He is the author of "Keep Fleas Off"
Still using all the chemicals you can find to fight fleas? Did you do anything beyond trying to shoot a flea from a dog? You are not alone, it is estimated that there are more than 50 million pets, and yes, most are not only fighting these annoying parasites, they are losing the war. Most people don't realize how devastating the losses are. If only 10 percent of these pets treat flea yards, can you imagine the amount of harmful chemicals entering groundwater? These chemicals reach the sea where they are found in fish and sharks that feed on fish. Clean water is a valuable resource, we cannot afford to destroy it. Think of all the chemicals now put into our water just to be "safe for drinking"; if you want to believe it is.
Gather your pet with a so-called flea shampoo, leaving behind petrochemical debris that may be unsafe for your pet and household. If that is not bad enough, the pet will lick and yes, it will take an oral dose. Go to any store and head for the pet care aisle. If you smell flea products in the store, you can feel their nose full of their inflation. Dealing with chemicals without gas.
You may think flea powder is a better choice. Guess again! After holding your poor animal long enough to spill this incongruous thing into the fur, it will shake it off as much as possible, and who can blame her. That tiny dust will move into everything around, carpet, furniture and maybe even your own hair. It is safe to raise your nose. Maybe this universe is trying to get you to stop this harmful practice. In any case, flea powder is further contained in the pet's fur, paving the way for fleas to continue to travel the skin on the pet, biting it and leaving debris. At the very least, you have spoiled the environment and probably dusted your home. Since we probably did, don't fight it, at least not the first time.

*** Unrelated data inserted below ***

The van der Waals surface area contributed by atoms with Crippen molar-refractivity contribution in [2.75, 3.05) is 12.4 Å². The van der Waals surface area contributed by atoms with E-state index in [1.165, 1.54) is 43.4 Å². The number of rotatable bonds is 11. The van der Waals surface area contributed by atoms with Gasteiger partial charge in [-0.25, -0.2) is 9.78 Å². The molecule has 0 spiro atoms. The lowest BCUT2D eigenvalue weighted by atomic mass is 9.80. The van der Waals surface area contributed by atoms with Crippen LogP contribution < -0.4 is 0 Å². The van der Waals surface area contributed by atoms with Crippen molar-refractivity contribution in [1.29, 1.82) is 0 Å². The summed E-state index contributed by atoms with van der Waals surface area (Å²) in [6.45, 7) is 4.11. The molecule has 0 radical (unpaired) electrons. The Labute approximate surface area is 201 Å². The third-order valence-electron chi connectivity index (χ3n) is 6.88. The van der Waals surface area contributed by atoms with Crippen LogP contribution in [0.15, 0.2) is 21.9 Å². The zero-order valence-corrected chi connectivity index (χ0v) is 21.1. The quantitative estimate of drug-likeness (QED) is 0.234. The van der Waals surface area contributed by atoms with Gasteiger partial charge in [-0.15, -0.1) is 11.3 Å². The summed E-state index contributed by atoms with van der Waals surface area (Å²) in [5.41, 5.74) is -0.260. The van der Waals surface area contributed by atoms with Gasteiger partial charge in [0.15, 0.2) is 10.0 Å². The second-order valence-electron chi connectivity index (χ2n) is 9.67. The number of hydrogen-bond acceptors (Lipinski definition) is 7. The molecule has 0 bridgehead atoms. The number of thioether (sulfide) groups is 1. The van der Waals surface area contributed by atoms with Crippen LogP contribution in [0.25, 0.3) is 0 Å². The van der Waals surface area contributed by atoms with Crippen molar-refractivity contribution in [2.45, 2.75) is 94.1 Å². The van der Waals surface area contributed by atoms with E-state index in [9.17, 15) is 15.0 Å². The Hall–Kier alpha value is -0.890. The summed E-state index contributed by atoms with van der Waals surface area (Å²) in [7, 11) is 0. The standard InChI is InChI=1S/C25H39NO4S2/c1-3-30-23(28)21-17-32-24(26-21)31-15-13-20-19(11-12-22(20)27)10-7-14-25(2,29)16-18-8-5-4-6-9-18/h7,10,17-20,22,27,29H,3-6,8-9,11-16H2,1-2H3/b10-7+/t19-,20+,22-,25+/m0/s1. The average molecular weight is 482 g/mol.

Fleas are another dangerous choice that we all made. The poison is there on the collar to rub against the pet. Will it rub off on something else, such as the toddler's hands, or even yours? Bet! Does your pet sleep in a collar? In your bed? What do you think is going on here? Basically, we just rub the sky knows what chemicals are everywhere when we sleep with a pet wearing a poison necklace. Do you need to stop socializing with your pet? Absolutely not! Pets are a valuable part of our lives. They offer us companionship and teach us a lot.
Just show them more respect and stop using those awful flea necklaces.
Continuing your journey through the parasitic jungle, the veterinary office is likely to be your next stop. Aha! Dip flea. It must work! Well, why not, it contains a killer contact, and because you got it from a vet, you'll assume it's safe. Maybe that will kill the fleas that have appeared on your pet today. Of course, its immersion in this poison means that part of it will be absorbed into the pet's skin. Cats are particularly sensitive, and it is known that minds can kill some. It makes a lot of them sick. If it poisoned or weakened your pet, would you know what to look for? How many hours do you need to monitor your pet? When you pour a flood, where does the poison go? So many questions, so many creepy answers. This should keep you from fleas.
The average pet owner is pretty sure that flea spray for regular pet mitigation will not only fail, but is also a really easy solution. Coating the outside of the hair does not work because fleas will travel below it along the skin where blood cells can be found. Use this method only if you want a toxic cloud to hover above your pet to breathe for you, or it may enter the air ducts and be well distributed throughout your home. Remember that these sprays contain poisons. If we inhale them, our bodies can store them. Many will think that this is just a price to pay, after all this is a flea war! The bigger question here is, "Do you really want your home to become a toxic waste landfill?" The debris buried in your environment will remain there until someone cleans them. And depending on the cleaning method, it could be worse, especially if you use chemicals to clean it. If you are not a chemist, do not assume that it is safe to mix one chemical with another.
Of course, you can always use pet medicines, or flea medicines that your pet must take. That hardly seems fair! Can you tell how much your pet feels from the side effects? At one point or another, we were all taking medicines that we thought were inappropriate. The problem here is communication. The pet cannot tell you that the medicine does not suit him.